The jalousie window is made up of horizontally mounted louvered glass that abut each other tightly when closed and extended outward when cranked open.
 
JAMBS:
The vertical parts of the frame on both sides of the window.
 
KRYTON GAS:
Is an odorless and colorless gas that replaces air between two or more glass panes. Krypton is denser than air and works better to deter heat transfers.
 
LAMINATED GLASS:
Two or more sheets with an inner layer of transparent plastic to which the glass adheres if broken. Used for overhead, safety glazing, and sound reduction..
 
LITE:
Another term for a pane of glass used in a window. Frequently spelled "light" in the industry, but spelled "lite" in this text to avoid confusion with light as in "visible light".
 
LOCK RAIL:
The horizontal part of a sash where the cam lock is attached.
 
LOW-E GLASS:
Low E coatings are generally neutral in appearance and designed to reduce heat loss through the glass from inside the building. The coating reflects long-wave energy and subsequently reduces the u-value of the glass. Low e coatings may also be incorporated into solar control coatings to provide both benefits of retaining heat in the building and reflecting heat from the sun providing improved energy control
 
MAIN FRAME:
Includes the head, sill, and jambs of a winUM
 
MULLION:
An intermediate-connecting member used as a means to "join" two or more window products together in a single rough opening.
 
MUNTIN BAR:
A small bar that divides window or door glass.
 
OBSCURE GLASS:
Any type of glass with uneven surfaces which offers light diffusion and privacy.
OUTER PANE:
The pane of double-glazed unit which faces the exterior of a building.
 
PANE:
A lite/sheet of glass
 
PATTERNED GLASS:
Patterned glass presents uneven surfaces with different impressed patterns.
 
PICTURE WINDOW:
The picture window is stationary and framed so that it is usually, but not always, longer horizontally than vertically to provide a panoramic view.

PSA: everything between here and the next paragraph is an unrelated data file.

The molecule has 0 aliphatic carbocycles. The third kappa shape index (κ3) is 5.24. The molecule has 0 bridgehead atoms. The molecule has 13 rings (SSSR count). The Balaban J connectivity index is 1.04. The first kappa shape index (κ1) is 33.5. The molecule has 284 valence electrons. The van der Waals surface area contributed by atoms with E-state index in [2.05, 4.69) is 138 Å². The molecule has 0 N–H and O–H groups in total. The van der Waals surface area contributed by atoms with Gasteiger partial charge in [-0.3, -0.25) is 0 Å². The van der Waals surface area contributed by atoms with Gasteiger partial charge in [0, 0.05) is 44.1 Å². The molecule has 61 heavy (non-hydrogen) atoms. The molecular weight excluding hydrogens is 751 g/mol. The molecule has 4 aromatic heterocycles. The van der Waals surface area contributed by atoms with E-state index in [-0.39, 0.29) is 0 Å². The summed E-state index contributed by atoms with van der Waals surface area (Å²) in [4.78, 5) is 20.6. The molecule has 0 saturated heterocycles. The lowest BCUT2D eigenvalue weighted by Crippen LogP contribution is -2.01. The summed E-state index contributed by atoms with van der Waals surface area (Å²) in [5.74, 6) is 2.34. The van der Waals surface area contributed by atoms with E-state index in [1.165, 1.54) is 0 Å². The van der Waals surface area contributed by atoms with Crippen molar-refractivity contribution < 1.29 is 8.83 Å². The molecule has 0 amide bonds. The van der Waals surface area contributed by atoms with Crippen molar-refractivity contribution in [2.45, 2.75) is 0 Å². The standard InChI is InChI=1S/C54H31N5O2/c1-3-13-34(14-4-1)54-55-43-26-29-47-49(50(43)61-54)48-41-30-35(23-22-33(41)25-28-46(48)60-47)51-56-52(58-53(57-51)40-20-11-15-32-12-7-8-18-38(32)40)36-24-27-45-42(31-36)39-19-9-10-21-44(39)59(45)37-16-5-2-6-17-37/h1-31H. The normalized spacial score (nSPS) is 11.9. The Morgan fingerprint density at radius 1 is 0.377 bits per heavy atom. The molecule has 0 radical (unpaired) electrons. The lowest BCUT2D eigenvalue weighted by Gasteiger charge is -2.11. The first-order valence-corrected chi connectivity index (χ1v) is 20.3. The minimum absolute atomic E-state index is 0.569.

PLATE GLASS:
Polished plate glass is a rolled, ground and polished product with true flat parallel plane surfaces affording excellent vision. It has less surface polish than sheet glass and is available in thickness varying from 1/4" to 1-1/4". Now replaced by float glass.
 
PLUMB:
Means that a unit is vertically level.
 
RETROFITTING:
Adding or replacing items to existing buildings. Typical retrofit products are replacement doors and windows, insulation, storm windows, caulking, weatherstripping, vents landscaping
 
VISIIBLE LIGHT TRANSMITTANCE:
Is a percentage of light that is transmitted through glass. The higher the number the higher the percentage of light transmitted through the window.
 
SANDBLASTING:
Creating designs on the surface of glass by using high-pressure air mixed with sand applied to the surface of glass to carve texture.
 
SASH:
The portion of a window which incudes the glass and the framing sections which are directly attached to the glass. Not to be confused with the master frame into which the sash sections are fitted.
 
SIDELITES:
Narrow fixed units mulled or joined to door units to give a more open appearance.
 
 
SINGLE GLAZING: